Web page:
MONTREAL — The Montreal Impact are looking for a top level coach that they hope can take them to new heights in Major League Soccer.
The Impact fired coach Mauro Biello and his staff on Monday, a day after closing out a dismal ninth-place season with a 3-2 loss at home at the New England Revolution.
Team president and owner Joey Saputo said he hopes to name a new coach within three weeks to evaluate the roster and decide which players should stay or go.
Saputo wants a coach with at least five years experience at European first division level who has won a championship, which suggests a big name coach and a major investment for the club.
"There’s so much parity in this league, I think an experienced coach, like a designated player, can make the difference," said Saputo. "We realize that if we want to continue to be competitive, if we want our academy to grow, if we want our designated players to take accountability, if we want our younger players to be held accountable and also to grow, I think that we need to look beyond what we have right now in North America.
"We’ve always invested in players, in the organization, in the structure. Now we realize that in order to go to the next level we need to invest in a coach. I’m not going to tell you the names of the coaches we’ve spoken to, but once we name the coach you’ll realize that it isn’t like anything we’ve had before."
He has already interviewed, either in person or over the phone, several candidates from Europe and South America. The new coach will either speak French or be willing to learn the language in order to fit into the Montreal market.
Biello, who has been with the club as a player or coach since its inception in 1993, took over from Frank Klopas as head coach on Aug. 30, 2015 just before they went on a run to their first Eastern Conference semifinal appearance. Last season, he led them to a conference final, where they lost in overtime to Toronto FC.
After making few off-season changes, the Impact struggled from the outset. They were particularly guilty of throwing away points by conceding late goals and being scored on off set pieces. Their 12-17-6 record for 39 points was their second-worse since joining MLS in 2012, ahead only of their 28 points in 2014 under their last European coach, Marco Schallibaum.
Saputo said he began to be concerned in April, and was "very concerned" by June when he had a meeting with Biello and decided to give him the rest of the season to sort out the team’s troubles. Soon after, he had feelers out in Europe to find what coaches were available.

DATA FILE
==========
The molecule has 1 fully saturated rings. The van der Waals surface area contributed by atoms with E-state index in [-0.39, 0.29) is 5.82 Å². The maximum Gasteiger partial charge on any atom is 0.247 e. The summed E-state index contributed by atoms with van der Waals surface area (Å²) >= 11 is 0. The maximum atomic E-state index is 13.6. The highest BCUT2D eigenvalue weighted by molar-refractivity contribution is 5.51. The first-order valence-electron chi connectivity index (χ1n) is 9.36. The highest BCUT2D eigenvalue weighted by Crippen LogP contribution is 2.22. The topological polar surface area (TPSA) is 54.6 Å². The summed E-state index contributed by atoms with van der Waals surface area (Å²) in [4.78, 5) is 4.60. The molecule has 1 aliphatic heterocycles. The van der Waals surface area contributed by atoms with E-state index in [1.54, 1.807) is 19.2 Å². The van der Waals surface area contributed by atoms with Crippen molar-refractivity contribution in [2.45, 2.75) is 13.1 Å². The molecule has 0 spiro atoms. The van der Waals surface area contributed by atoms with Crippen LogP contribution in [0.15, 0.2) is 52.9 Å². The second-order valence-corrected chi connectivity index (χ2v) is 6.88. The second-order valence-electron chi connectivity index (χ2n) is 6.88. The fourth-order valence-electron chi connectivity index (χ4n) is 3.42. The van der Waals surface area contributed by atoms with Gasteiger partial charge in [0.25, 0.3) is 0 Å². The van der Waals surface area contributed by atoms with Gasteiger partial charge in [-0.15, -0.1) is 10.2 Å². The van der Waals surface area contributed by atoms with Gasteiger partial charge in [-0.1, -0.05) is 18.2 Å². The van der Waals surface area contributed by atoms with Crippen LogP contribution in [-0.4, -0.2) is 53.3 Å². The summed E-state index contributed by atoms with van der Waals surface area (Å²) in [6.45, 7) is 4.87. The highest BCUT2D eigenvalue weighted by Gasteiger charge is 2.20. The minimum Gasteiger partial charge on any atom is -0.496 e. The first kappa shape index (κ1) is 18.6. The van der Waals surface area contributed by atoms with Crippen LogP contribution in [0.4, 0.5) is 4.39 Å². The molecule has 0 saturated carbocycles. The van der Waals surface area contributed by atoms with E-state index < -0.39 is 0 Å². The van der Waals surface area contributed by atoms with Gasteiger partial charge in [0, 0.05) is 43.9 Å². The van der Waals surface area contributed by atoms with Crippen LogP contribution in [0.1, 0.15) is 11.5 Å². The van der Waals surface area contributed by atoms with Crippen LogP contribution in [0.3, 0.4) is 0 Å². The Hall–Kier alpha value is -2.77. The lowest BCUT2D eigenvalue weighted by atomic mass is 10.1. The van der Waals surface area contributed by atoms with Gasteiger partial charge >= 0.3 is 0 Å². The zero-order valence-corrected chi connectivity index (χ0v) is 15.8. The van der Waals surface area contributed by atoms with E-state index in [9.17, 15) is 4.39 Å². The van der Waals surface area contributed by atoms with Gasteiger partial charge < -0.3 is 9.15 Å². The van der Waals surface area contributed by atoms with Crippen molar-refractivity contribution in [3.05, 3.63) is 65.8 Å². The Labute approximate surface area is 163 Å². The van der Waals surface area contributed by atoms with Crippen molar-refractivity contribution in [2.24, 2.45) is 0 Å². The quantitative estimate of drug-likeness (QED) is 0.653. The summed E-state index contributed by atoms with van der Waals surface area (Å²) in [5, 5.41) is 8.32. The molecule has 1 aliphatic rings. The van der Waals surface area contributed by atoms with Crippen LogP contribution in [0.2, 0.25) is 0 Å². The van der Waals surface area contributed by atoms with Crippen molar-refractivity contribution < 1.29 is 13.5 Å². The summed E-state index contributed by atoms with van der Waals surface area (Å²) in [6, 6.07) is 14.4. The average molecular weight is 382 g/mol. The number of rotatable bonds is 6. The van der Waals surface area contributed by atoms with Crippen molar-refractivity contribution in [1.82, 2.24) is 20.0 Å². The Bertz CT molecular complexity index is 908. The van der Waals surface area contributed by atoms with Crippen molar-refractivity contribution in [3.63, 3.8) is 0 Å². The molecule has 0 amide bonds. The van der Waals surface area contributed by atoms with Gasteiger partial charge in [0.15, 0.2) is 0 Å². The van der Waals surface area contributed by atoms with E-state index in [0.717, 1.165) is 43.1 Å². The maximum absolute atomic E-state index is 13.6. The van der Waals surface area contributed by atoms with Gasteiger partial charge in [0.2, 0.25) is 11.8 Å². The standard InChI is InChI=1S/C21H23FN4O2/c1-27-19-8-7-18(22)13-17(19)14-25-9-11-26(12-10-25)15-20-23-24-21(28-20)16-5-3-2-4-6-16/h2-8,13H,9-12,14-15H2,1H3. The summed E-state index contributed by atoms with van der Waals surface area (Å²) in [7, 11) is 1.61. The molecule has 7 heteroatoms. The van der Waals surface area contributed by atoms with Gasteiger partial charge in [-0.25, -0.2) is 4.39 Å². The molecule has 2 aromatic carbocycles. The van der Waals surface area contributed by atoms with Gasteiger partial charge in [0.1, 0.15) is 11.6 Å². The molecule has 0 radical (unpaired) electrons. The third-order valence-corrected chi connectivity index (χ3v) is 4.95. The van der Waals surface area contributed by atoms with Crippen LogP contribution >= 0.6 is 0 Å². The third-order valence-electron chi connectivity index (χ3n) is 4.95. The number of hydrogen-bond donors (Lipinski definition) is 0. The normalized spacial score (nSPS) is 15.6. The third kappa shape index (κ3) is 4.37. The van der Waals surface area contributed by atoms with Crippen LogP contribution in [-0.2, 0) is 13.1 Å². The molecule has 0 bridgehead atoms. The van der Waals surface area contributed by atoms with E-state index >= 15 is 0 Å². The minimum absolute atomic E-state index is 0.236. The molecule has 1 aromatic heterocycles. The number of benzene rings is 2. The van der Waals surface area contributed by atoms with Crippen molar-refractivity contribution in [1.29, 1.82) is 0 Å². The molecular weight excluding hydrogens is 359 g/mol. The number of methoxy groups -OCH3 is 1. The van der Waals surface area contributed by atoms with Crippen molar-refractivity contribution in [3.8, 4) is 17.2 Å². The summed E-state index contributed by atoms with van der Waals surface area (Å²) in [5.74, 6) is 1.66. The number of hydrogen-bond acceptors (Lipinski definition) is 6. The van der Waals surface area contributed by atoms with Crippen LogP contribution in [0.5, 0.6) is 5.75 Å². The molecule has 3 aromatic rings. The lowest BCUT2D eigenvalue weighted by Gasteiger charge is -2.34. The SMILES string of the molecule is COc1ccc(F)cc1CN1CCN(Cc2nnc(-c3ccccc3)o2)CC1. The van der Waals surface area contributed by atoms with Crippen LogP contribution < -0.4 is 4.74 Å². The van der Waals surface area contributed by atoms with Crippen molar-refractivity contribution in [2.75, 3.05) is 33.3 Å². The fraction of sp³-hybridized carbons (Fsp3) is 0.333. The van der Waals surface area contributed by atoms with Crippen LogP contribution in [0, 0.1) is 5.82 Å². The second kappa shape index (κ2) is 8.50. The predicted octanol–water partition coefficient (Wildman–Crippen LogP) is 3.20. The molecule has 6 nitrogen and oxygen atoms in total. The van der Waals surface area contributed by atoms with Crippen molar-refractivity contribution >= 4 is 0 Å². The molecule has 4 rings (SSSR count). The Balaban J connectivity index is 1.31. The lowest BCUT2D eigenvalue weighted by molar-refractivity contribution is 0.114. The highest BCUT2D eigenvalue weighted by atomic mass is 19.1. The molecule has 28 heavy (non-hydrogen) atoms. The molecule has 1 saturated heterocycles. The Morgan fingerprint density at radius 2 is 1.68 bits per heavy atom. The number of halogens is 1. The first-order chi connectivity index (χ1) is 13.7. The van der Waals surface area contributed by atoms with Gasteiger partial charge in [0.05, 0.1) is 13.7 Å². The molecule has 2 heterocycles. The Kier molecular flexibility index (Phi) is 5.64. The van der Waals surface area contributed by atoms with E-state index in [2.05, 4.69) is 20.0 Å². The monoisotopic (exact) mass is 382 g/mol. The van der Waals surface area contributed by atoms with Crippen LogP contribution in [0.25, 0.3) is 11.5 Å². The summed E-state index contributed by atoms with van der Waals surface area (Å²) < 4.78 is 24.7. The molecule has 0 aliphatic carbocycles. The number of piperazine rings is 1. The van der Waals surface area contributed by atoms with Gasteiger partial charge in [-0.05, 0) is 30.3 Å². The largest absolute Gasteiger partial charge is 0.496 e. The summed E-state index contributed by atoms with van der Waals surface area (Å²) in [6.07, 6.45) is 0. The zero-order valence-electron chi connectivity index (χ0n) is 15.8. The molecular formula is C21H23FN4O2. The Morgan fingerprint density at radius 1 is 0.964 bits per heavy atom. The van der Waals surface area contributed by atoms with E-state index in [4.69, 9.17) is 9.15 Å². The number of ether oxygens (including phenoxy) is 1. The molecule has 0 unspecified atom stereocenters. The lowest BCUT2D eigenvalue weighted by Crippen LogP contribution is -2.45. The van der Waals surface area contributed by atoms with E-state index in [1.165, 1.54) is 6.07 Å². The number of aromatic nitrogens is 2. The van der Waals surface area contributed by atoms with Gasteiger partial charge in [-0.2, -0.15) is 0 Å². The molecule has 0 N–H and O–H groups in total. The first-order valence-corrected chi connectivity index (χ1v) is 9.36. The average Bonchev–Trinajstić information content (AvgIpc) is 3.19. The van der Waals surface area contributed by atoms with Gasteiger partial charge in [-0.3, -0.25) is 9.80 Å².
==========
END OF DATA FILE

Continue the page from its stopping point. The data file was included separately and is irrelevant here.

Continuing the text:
"I talked to Mauro after the game (on Sunday) and told him we were going in another direction," said Saputo. "There will always be a place for Mauro in the organization, but I can’t tell you now what.
"It’s up to the new coach to decide who he wants in his entourage."
He wasn’t so kind in his assessment of Biello’s coaching this season.
He said the objectives were to manage games better, to defend set pieces better, to give up fewer goals and to hold players accountable. He said losing 10 points by conceding in the 90th minute of games, allowing 23 goals off set pieces, allowing five more goals against than last year and having some apparent dissension on the team left Biello 0-for-4.
None of the players would go into detail on behind the scenes problems.
"There were things that happened in the dressing room that we will keep to ourselves, but that weren’t good this year," said defender Hassoun Camara.
Midfielder Blerim Dzemaili said there was a problem with the mentality on the team
"Now we’re here speaking about Mauro leaving us — he’s leaving us also because of our mistakes," said the Swiss international. "This begins with the mentality every day.
"It has to be changed. Whoever comes in has to change it. Otherwise we’re not going forward. We’re just staying where we are. So I hope this is the next step."
Players were quick to defend Biello.
"If anything, guys wanted to play harder for Mauro because he deserved that," said goalkeeper Evan Bush. "As a group we didn’t get it done for him.
"That’s something we’ll regret because he was a great guy and he worked his butt off. He worked harder and longer than any of the other coaches that were here before him. From that standpoint, there was no reason we would quit on him. It just didn’t turn out the way we wanted."
Biello was the team’s fourth head coach in six MLS seasons.
Also let go were assistant coaches Jason Di Tullio and Wilfried Nancy as well as goalie coach Jack Stern.
Saputo also wants to improve the team’s revenue. While having a payroll in the top third of the league, he said the club was 16th in gross gate receipts and 17th in season ticket sales, which were at about 10,000 this year.